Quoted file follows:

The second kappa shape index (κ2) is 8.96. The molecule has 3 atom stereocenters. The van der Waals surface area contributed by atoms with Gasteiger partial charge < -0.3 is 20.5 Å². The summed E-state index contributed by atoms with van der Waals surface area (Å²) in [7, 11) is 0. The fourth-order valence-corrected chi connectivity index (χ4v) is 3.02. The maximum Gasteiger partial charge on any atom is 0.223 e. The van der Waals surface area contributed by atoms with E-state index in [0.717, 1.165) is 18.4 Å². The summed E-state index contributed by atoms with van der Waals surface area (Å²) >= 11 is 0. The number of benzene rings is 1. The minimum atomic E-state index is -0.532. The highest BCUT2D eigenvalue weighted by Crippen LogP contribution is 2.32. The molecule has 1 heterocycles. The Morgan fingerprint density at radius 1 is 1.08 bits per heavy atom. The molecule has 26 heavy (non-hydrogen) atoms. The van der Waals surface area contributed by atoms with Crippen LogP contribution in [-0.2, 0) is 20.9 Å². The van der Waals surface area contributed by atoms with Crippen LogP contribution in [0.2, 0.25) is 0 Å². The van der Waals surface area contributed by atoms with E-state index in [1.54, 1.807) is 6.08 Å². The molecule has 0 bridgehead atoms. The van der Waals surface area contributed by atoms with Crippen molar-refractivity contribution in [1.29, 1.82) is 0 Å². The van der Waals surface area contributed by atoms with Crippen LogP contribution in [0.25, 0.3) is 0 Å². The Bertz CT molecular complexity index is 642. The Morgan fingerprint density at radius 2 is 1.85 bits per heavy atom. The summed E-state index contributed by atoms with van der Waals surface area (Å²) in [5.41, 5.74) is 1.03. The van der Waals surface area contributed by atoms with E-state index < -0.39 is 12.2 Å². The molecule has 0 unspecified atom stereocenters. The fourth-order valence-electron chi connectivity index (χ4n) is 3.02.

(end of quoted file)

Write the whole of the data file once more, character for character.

The second kappa shape index (κ2) is 8.96. The molecule has 3 atom stereocenters. The van der Waals surface area contributed by atoms with Gasteiger partial charge < -0.3 is 20.5 Å². The summed E-state index contributed by atoms with van der Waals surface area (Å²) in [7, 11) is 0. The fourth-order valence-corrected chi connectivity index (χ4v) is 3.02. The maximum Gasteiger partial charge on any atom is 0.223 e. The van der Waals surface area contributed by atoms with E-state index in [0.717, 1.165) is 18.4 Å². The summed E-state index contributed by atoms with van der Waals surface area (Å²) >= 11 is 0. The number of benzene rings is 1. The minimum atomic E-state index is -0.532. The highest BCUT2D eigenvalue weighted by Crippen LogP contribution is 2.32. The molecule has 1 heterocycles. The Morgan fingerprint density at radius 1 is 1.08 bits per heavy atom. The molecule has 26 heavy (non-hydrogen) atoms. The van der Waals surface area contributed by atoms with Crippen LogP contribution in [-0.2, 0) is 20.9 Å². The van der Waals surface area contributed by atoms with Crippen LogP contribution in [0.2, 0.25) is 0 Å². The van der Waals surface area contributed by atoms with E-state index in [1.54, 1.807) is 6.08 Å². The molecule has 0 bridgehead atoms. The van der Waals surface area contributed by atoms with Crippen molar-refractivity contribution in [1.29, 1.82) is 0 Å². The van der Waals surface area contributed by atoms with Crippen LogP contribution in [0.25, 0.3) is 0 Å². The Bertz CT molecular complexity index is 642. The Morgan fingerprint density at radius 2 is 1.85 bits per heavy atom. The summed E-state index contributed by atoms with van der Waals surface area (Å²) in [5.41, 5.74) is 1.03. The van der Waals surface area contributed by atoms with E-state index < -0.39 is 12.2 Å². The molecule has 0 unspecified atom stereocenters. The fourth-order valence-electron chi connectivity index (χ4n) is 3.02.